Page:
Reply To: Spain, Ireland and threats to the property boom

#70182
Anonymous
Participant

Katy

A lot must have happened since Jan.

Ref: Naples is an area I know very well, it’s actually one of the hardest areas to be hit by the turn in the Market. Below is a report from a local Real Estate Agent so he has a vested interest of talking things up.

http://www.naplesinsider.com/CurrentReport.htm?gclid=CIHdjvbq34kCFSKRXgodOnZdHg

Having invested and lived in Florida (sold up July 2005) I can confirm the following situation regarding Naples. When the Florida market turned in autumn 2005 people said it won’t affect areas like Naples it’s too upmarket, desirable and demand will always be there. Naples having boomed and bubbled more than most sucked in a lot of ‘investor’ that were really speculators.

In a ‘normal’ Naples market only 5% of the units on any given sub-division/development are up for resale. Currently on many of the most sort after that’s up 400% to 20%. Many properties that would have sold in 2004/5 in a week, have now been on the market for 8 to 12 months, despite being reduced by the vendors, that’s a crash. The investor, speculators and all those that are stretched financially are all heading for the exit before things really get bad, that is set to continue.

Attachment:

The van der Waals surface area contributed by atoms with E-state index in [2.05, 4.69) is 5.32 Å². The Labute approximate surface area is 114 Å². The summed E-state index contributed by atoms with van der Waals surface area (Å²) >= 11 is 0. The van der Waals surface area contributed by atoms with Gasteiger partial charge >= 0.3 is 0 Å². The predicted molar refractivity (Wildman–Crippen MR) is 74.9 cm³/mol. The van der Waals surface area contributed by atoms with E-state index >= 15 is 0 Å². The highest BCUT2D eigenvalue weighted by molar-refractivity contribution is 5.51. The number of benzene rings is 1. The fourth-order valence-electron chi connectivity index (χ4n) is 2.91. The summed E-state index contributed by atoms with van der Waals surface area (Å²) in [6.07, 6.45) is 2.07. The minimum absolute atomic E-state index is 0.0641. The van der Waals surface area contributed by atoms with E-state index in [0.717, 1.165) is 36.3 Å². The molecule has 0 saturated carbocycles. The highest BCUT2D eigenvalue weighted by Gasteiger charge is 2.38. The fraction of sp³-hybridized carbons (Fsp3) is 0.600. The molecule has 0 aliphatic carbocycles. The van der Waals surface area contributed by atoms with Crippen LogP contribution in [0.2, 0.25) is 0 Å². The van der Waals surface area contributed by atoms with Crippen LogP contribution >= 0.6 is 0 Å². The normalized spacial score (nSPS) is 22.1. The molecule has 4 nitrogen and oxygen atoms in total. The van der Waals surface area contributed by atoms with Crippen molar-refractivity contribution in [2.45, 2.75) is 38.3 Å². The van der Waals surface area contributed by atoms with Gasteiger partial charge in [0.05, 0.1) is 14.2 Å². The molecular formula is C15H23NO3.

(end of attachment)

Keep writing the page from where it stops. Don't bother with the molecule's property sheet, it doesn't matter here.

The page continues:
You can buy property on every sub-division of Naples at 20% below the peak, again that’s a crash! I personally would not choose to pay that much as there are better deals to be done. The example I gave of a reduction of 44% was Naples.

The price rises (2002 to 2005) in Naples like a lot of other areas of Florida was nothing more than a speculative bubble.

For anyone considering investing in Florida it is important to realise that the costs of buying (not to be confused with the price of the property) is high, the running (maint, tax, management, hoa fees, insurances, utilities etc) are also high, as are the costs of selling. Conversely rental income is always lower than anticipated if you rent it out. In a normal Florida market where the long term average annual increase in property prices is circa 4%, you generally struggle to break even on real estate. It is very cyclical get your timing wrong as many have and it’s a very expensive lesson. I predict (JMO) that prices in Florida will not bottom until late 2008 at the earliest.